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    Hardwood Edging for Small Boxes





    Learn how to add hardwood edging of a contrasting color for more beautiful boxes.


    The box seemed a bit plain before the addition of the edging. click to enlarge

    While building a small cherry box recently, I decided to add some edging into the design. By incorporating this maple edging on a cherry box, I’m left with a nice contrast and a truly finished look.

    This is essentially a three-stage process. After milling up some narrow strips of maple, I cut rabbets into all 12 edges of the box, then cut and glue in the edging. You'll need a tablesaw and a very basic router table equipped with a rabbeting bit to get the job done.

    Here's how I did it:

     

    Rip the Edging Stock

    I began with some stock that had been planed down to 3/16-in.-thick and ripped several strips at that same dimension, resulting in perfectly square stock. To do this, I set up a featherboard on my tablesaw and used a long push stick to guide the wood through the blade. Featherboards help to press a workpiece against the tablesaw’s rip fence and when cutting such small stock like this, make for a much safer operation.


    Setting up a featherboard to hold the stock tight against the rip fence.
    click to enlarge

    Using a long push stick, I guide the stock over the blade safely and securely. click to enlarge

    Rout the Rabbets

    Next, I had to rout out some 1/8-in. rabbets on all 12 edges of the box. I did this on a router table outfitted with a rabbeting bit. Using a scrap piece of wood as a backer block, I guided each edge past the router bit, beginning with all the cross-grain passes, and then going on to the long grain passes. By making the cuts in this order, any blowout suffered in the cross-grain routing is erased when making the subsequent long-grain passes.


    Use a backer block to guide the box over the rabbeting bit. This will also prevent blow out. click to enlarge

    Here's what you're looking for: a perfect rabbet along all 12 edges.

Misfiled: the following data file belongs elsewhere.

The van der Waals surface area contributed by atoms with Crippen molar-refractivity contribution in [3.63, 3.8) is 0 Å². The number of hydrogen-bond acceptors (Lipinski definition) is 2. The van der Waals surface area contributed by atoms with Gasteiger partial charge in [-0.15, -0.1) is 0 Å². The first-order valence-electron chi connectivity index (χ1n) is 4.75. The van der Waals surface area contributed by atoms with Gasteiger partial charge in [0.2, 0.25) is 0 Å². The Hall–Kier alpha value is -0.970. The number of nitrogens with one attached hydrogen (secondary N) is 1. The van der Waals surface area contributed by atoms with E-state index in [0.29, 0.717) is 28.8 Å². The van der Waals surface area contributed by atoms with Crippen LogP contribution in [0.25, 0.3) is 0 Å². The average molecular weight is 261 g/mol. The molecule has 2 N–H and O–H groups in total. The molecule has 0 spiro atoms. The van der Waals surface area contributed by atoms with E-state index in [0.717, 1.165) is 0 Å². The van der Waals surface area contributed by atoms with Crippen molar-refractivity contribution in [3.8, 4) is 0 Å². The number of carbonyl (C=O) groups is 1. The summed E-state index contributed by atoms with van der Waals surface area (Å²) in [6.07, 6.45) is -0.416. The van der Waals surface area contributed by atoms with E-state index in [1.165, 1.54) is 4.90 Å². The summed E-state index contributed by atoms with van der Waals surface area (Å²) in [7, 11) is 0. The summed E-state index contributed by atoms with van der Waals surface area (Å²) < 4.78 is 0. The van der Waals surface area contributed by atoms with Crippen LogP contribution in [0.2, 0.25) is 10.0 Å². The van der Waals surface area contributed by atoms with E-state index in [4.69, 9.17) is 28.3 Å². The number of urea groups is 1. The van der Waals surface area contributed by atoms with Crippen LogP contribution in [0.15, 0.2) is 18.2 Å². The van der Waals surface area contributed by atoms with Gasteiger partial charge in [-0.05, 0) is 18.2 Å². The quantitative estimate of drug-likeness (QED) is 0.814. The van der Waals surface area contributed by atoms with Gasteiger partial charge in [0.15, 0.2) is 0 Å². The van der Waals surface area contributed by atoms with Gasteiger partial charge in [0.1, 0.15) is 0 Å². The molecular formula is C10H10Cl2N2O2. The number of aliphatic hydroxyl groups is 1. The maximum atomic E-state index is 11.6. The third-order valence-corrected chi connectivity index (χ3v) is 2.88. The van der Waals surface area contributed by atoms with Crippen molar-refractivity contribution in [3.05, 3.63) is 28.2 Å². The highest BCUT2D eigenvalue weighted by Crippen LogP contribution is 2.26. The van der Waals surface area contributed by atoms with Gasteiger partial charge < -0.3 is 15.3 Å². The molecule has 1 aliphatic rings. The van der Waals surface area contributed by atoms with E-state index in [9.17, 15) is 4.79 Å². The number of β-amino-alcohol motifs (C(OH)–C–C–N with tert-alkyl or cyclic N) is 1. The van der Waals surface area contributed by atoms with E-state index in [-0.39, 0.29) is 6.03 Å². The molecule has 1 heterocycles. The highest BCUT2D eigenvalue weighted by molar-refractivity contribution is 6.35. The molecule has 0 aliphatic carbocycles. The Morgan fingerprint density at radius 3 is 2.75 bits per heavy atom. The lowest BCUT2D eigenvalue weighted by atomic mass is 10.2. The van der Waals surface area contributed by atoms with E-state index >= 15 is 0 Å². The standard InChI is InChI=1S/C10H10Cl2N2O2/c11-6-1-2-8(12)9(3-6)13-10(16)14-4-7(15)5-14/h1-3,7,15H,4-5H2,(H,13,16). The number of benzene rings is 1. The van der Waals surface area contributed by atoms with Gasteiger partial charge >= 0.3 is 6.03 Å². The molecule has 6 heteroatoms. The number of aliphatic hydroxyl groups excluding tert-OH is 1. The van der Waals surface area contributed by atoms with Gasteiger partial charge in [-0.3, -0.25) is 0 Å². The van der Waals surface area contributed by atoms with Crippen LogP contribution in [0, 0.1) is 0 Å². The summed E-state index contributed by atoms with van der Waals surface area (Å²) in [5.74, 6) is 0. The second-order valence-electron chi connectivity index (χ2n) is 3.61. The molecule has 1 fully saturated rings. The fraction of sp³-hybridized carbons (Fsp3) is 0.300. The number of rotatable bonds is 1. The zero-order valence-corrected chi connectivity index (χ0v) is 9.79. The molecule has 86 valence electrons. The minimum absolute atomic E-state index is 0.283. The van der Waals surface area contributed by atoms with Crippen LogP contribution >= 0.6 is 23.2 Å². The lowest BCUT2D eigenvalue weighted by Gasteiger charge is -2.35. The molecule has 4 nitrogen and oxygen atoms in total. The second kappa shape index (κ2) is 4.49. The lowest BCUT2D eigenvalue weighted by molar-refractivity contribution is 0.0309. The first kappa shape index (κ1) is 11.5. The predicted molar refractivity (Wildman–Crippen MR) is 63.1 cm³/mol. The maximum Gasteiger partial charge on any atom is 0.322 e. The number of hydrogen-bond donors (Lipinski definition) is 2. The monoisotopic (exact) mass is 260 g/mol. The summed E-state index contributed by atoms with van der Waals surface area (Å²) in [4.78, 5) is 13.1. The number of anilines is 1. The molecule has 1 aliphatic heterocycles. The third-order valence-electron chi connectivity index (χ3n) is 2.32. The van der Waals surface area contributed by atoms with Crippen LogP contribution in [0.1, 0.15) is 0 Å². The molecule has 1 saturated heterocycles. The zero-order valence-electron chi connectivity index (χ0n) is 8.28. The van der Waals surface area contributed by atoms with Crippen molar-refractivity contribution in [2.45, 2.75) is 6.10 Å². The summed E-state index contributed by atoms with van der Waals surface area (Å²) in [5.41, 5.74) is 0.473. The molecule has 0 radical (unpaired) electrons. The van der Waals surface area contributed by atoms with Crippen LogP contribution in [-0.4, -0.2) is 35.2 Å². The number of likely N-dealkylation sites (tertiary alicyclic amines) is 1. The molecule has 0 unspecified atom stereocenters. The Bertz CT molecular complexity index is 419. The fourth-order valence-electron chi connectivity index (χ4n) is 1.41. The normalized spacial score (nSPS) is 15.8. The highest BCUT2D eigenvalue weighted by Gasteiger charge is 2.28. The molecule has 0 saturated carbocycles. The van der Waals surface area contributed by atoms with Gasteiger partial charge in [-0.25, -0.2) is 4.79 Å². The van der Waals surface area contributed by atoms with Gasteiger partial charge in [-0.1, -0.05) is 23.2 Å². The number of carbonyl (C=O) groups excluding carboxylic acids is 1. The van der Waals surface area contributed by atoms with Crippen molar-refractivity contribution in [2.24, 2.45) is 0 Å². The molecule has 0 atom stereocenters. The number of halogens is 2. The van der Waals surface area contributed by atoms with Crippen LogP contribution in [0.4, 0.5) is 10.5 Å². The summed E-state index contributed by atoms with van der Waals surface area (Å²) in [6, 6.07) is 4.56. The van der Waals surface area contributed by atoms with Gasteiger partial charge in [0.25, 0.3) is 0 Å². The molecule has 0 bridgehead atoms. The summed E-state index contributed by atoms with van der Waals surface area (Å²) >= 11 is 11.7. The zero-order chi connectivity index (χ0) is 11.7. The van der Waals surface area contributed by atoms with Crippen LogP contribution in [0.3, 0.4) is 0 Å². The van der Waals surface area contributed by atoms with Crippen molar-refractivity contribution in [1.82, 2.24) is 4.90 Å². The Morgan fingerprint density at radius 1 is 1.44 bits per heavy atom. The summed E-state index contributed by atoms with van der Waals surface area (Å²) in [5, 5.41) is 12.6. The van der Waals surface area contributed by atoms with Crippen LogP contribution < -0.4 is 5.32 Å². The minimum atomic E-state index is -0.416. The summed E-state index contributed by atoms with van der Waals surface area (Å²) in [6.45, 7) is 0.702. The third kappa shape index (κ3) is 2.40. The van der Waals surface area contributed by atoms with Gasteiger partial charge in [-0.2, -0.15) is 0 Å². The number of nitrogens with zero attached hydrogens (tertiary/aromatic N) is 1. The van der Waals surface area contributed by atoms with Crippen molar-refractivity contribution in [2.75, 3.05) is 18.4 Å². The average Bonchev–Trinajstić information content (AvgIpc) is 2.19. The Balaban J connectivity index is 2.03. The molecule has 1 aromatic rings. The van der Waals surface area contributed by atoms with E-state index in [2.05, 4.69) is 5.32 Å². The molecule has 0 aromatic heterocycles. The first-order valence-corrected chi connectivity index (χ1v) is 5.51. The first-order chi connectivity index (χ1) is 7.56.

click to enlarge

    Cut and Glue the Edging

    This is where things become very tedious. On the edging lining the bottom and top perimeters, I joined the corners using 45-degree miters cut using a small miter block and handsaw. These small pieces are much easier to cut by hand than with a power tool. I made the first cut, line the miter up with one corner, marked the opposite end, and made the second cut. Fit all eight mitered joints (top and bottom perimeters) first. We’ll come back and add the vertical pieces next.


    The ends of the eight pieces that line the top and bottom are cut using a miter block.
    click to enlarge

    Notice how I've applied tape in order to avoid squeeze-out from sticking to the cherry.
    click to enlarge

    With the glue applied, it's just a matter of using more tape to clamp the edging onto the box.
    click to enlarge

    Here’s an advanced technique for getting super sharp joints and tight fitting pieces. While you can cut the pieces to the exact lengths needed using the handsaw alone, it’s a lot easier if you can sneak up to the fit using a handplane. To do this, I use what’s called a “shooting board.” This homemade tool allows me to set a handplane on its side to trim small parts that are held against a fence that’s situated at 90-degrees to the plane. You can read up on shooting boards at FineWoodworking.com.

    Cut and fit one piece at a time. When you’re happy with the fit, go ahead and glue it in. Notice how I’m just using tape to clamp the edging to the box. With these small pieces, you don’t need much pressure to get a good fit.

    Plane the Edging Flush

    I like to fit a couple of pieces, and then break out a small block plane to flush them with the box, then move on to gluing up the next piece. Once you’ve glued and flushed all the perimeter pieces, you can go back and insert the vertical edging pieces. These just fit into place with simple butt joints—no miters required.


    Use a small block plane to flush each piece of edging with the box.
    click to enlarge

    The vertical pieces don't require miters, they meet the top and bottom pieces with butt joints. click to enlarge


     


    Ed_Pirnik

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